Ip3

CT MAP Kinase Kinase Kinase CMAP Kinase Kinase^ CMAP KinĂ¼e)^

FIGURE 18 Phosphorylation of tyrosines on a receptor (R) following agonist (A) binding provides docking sites for the attachment of proteins that transduce the hormonal signal. The growth factor binding protein 2 (GRB2) binds to a phosphorylated tyrosine in the receptor and binds at its other end to the nucleotide exchange factor SOS, which stimulates the small G-protein Ras to exchange its GDP for GTP. Thus activated, Ras in turn activates the protein kinase Raf1 to phosphorylate mitogen-activated protein (MAP) kinase and initiate the MAP kinase cascade that ultimately phosphorylates nuclear transcription factors. The y isoform of phospholipase C (PLCy) docks on the phosphorylated receptor and is then tyrosine phosphorylated and activated to cleave phosphatidylinositol 4,5 bisphosphate (PIP2), releasing diacylglycerol (DAG) and inositol trisphosphate (IP3) and activating protein kinase C (PKC).

They remain activated as they slowly convert GTP to GDP, but inactivation can be accelerated by interaction with GTPase-activating proteins (GAPs).

One of the proteins that docks with phosphorylated tyrosine residues is the growth factor binding protein 2 (Grb2). Grb2 is an adaptor protein that has an SH2 group at one end and other binding motifs at its opposite end which enable it to bind other proteins, including a nucleotide exchange factor called Sos. By means of these protein-protein interactions, the activated receptor can thus communicate with Sos, which activates Ras. Ras in turn activates the enzyme Raf kinase which phosphorylates and activates the first of a cascade of MAP kinases that ultimately result in phosphorylation of nuclear transcription factors.

The gamma isoform of phospholipase C is another effector protein that is recruited to tyrosine-phosphory-lated receptors by way of its SH2 group. It is also a substrate for tyrosine kinases and is activated by tyrosine phosphorylation it catalyzes the formation of DAG and IP3 in the same manner as already discussed for the beta isoforms associated with G-protein coupled receptors. In this manner, tyrosine-kinase-dependent receptors stimulate cellular changes that depend on protein kinase C and the calcium/ calmodulin second messenger system, including phos-phorylation of nuclear transcription factors by calmod-ulin kinase (see Fig. 18).

Another mechanism for modifying gene expression involves activation of a family of proteins called Stat (signal transducer and activator of transcription) proteins. The Stat proteins are transcription factors that reside in the cytosol in their inactive state and have an SH2 group that enables them to bind to tyrosine-phosphorylated proteins. Upon tyrosine phosphoryla-tion, Stat proteins dissociate from their docking sites, form homodimers, and migrate to the nucleus, where they activate transcription of specific genes (Fig. 19).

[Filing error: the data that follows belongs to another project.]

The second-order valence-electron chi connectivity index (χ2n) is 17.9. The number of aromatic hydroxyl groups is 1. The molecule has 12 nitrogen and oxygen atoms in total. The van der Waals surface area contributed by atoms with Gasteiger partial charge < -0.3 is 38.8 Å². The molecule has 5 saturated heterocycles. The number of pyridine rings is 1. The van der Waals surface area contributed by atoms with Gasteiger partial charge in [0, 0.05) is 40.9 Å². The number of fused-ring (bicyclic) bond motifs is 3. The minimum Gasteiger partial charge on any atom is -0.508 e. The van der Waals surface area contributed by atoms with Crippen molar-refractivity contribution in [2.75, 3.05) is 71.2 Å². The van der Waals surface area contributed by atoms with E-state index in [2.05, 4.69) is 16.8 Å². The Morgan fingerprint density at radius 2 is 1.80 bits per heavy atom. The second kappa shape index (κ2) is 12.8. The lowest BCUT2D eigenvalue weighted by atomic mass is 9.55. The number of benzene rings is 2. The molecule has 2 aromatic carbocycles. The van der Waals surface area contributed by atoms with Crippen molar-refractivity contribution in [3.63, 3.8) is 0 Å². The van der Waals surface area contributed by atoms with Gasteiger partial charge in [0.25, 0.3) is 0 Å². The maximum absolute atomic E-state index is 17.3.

Yet another important mediator of tyrosine kinase signaling is phosphatidylinositol-3 (PI-3) kinase, which catalyzes the phosphorylation of carbon 3 of the inositol of phosphatidylinositol bisphosphate in cell and organelle membranes to form phosphatidylinositol 3,4,5 trisphosphate (PIP3). PI-3 kinase consists of a regulatory subunit that contains an SH2 domain and a catalytic subunit. Binding of the regulatory subunit to phos-phorylated tyrosines of the receptor-associated complex activates the catalytic subunit. Activation of PI-3 kinase plays a key role in transducing signals from tyrosine-kinase-dependent receptors to downstream events. The enzymes activated by PIP3 are protein kinases that regulate cellular metabolism, vesicle trafficking, cyto-skeletal changes, and nucleotide exchange factors that control the activity of the small G-proteins.

FIGURE 19 Hormone receptors (R) associate with the JAK family of cytosolic protein tyrosine kinases (J), and following binding of agonist (A) and dimerization become phosphorylated on tyrosines. Proteins of the STAT family (S) of transcription factors that reside in the cytosol in the unstimulated state bind to the phosphorylated receptor and, upon being tyrosine phosphorylated by JAK, dissociate from the receptor, form homodimers, and migrate to the nucleus where they activate gene transcription.

FIGURE 19 Hormone receptors (R) associate with the JAK family of cytosolic protein tyrosine kinases (J), and following binding of agonist (A) and dimerization become phosphorylated on tyrosines. Proteins of the STAT family (S) of transcription factors that reside in the cytosol in the unstimulated state bind to the phosphorylated receptor and, upon being tyrosine phosphorylated by JAK, dissociate from the receptor, form homodimers, and migrate to the nucleus where they activate gene transcription.

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